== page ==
Gardening with Georgia

Archive - January 2010

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Taking stock of cold, awaiting spring

Wed, Jan 27, 2010 at 03:51:22 PM

The effects of the 10-day blast of cold air are showing up throughout South Florida, including our tropical garden. Yellow and brown leaves are revealing how sensitive tropical plants can be to to four days of below 40-degree temperatures, especially after very warm days in November and December.

Fairchild explorers took a close
look at cold damage in the

The rainforest understory was hard hit, with heliconias, gingers and many plants in the aroid family, such as small philodendrons, showing their dislike of chilling wind and cold.  It has been many years since the thermometer plunged that low for such an extended period.

More than 500 plants are showing some damage. Marilyn Griffiths, the garden's plant recorder, is documenting the damage, and the data will be used to follow these plants in the future. Heliconias are being cut and they will sprout back in the spring. Many palms are showing damage to their lower fronds, with some palms gradually dropping them. Senior horticulturist Mary Collins said some palms will not show damage until warm weather returns and they push out new spears that could display some distortion.

Leaves on shrubs and tropical trees that have been scorched brown are being left alone in case there is another cold snap. They can protect other leaves. Pruning now will encourage new leaves to sprout. New, tender growth is always the most susceptible to cold damage.

At the Fairchild Farm, Richard Campbell reports that the avocados and mangos did just fine, but the jackfruit and mamey sapotes were badly damaged. The ground actually got colder than the air, he said, and so the trees were hurt through the roots and from the ground up.

But fear not, most of the garden’s plants will come back as the weather warms up. In the meantime, our staff horticulturists are carefully monitoring plants for signs of fungus or bacterial disease.


A croton primer

Tue, Jan 26, 2010 at 01:39:53 PM

Scorched leaves hanging
from twigs may mean
twig or branch dieback.

Jeff Searle, a nurseryman known for his exotic palms, has been growing crotons rather feverishly over the last five years, and he gave a whole course in growing them for the Tropical Fern and Exotic Plant Society this week.

Cold damage was the hot topic, of course. And he said leaves falling off are a better sign than leaves dying and hanging onto their twigs. Scorched and clinging leaves are not a guarantee that plants will die, but it doesn’t look good if that’s what’s happening. Cut back on watering and keep crotons on the dry side for now, he said.

Generally, crotons like semi-shade and not full sun, Searle told the society. They do best in acid soils. He uses the palm special fertilizer twice a year and sprays his plants with liquid azalea fertilizer once a month. (Azaleas also love acid.)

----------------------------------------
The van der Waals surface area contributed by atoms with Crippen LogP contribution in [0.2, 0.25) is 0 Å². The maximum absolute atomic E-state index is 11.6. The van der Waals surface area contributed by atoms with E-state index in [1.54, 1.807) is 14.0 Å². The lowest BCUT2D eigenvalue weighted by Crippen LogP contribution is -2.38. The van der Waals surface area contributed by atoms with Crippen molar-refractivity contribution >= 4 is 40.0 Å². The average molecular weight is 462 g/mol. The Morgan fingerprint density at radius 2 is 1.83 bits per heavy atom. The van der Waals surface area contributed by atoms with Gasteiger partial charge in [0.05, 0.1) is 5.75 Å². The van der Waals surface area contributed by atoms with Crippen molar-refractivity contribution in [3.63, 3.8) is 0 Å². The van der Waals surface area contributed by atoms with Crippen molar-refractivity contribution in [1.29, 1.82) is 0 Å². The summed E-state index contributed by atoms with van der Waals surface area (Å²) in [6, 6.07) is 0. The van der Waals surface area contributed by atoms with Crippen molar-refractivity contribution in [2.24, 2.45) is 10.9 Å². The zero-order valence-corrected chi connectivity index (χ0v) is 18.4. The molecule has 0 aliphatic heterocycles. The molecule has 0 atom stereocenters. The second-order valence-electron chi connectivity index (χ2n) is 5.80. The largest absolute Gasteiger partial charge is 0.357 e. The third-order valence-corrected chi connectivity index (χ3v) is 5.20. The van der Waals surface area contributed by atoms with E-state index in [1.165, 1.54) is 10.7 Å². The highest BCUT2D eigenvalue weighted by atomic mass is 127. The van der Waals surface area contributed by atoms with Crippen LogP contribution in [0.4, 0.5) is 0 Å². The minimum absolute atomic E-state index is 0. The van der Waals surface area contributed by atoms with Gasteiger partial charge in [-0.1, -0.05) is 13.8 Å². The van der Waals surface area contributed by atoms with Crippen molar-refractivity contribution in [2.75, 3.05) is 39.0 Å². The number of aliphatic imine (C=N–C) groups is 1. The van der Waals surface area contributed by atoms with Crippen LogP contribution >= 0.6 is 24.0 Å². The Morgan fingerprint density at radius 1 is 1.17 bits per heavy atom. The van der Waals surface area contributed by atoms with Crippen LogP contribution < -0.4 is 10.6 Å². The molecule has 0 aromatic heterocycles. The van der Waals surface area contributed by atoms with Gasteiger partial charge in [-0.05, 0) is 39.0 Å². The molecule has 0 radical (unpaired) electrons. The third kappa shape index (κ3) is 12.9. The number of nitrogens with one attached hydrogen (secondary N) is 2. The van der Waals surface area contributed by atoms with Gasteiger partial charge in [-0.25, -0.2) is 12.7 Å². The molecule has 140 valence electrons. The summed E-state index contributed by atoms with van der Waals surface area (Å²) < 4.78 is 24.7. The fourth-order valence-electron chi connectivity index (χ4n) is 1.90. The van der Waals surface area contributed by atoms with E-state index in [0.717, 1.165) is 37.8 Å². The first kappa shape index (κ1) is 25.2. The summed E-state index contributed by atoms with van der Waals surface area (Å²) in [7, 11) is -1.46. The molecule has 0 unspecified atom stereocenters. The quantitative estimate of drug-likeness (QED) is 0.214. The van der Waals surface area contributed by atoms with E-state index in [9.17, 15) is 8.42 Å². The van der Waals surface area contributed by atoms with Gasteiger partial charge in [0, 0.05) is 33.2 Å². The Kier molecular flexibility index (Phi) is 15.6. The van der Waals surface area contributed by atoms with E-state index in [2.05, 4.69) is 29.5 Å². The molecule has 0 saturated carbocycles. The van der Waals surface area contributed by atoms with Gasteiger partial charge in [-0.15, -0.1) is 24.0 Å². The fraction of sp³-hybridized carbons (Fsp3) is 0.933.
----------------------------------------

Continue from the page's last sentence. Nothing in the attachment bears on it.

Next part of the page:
Yellow and green crotons usually grow larger and faster than the red-leafed varieties. They’ll also do better in full sun. Crotons with pastel leaves do well in shade. (Most crotons thrive in full morning sun or afternoon sun, but not midday sun, especially in summer.)

Mrs. Iceton is a pastel
croton that does best in

There are about nine different leaf shapes, Searle said, and they range from huge broad leaves 

Irene Kingsley is a croton with
oak leaf-shaped leaves.

(General Paget) to recurved leaves (Ramshorn). In between are oak leaf (Irene Kingsley) and semi-oak leaf (Sybil Griffin), spiral leaf (Dreadlocks), narrow leaf (Stoplight), very narrow leaf (Majesticum), small leaf (Aureo Maculatum) and interrupted leaf (Interruptum), which has a narrow piece of  midrib between most of the leaf and a rounded leaf tip. Because crotons are so genetically unstable, different leaf shapes and colors may occur on the same shrub. New to crotons are Thai hybrids, which are wonderfully curly-cued, but very slow-growing.

Croton scale is a new and aggressive problem for the plants. A natural enemy called the mealy bug destroyer does feed on it, but the scale may out-run the enemy. Horticultural oil is recommended for the crawler stage but requires several sprays; Bayer’s Advanced Tree and Shrub insect control can be used as a systemic drench.



More on the aroid front, and a class

Tue, Jan 26, 2010 at 12:31:31 PM

Cold damage creeps on little cat feet, it appears. More yellow-then-brown leaves seem to reveal

This bird's nest Anthurium was
not covered for the cold.

themselves daily. Back in 1980, the International Aroid Society’s journal, Aroideana, published a small field study by Mark Moffler of the degrees of cold damage on aroids he was growing in Tampa. “The self-heading or arborescent  philodendrons (Philodendron selloum and P. x evansii) and the birds-nest anthuriums (Anthurium hookeri and A. schlectendalii) appear to be the hardiest,’’ he wrote, while dieffenbachias and aglaonemas suffer in cold and need protection.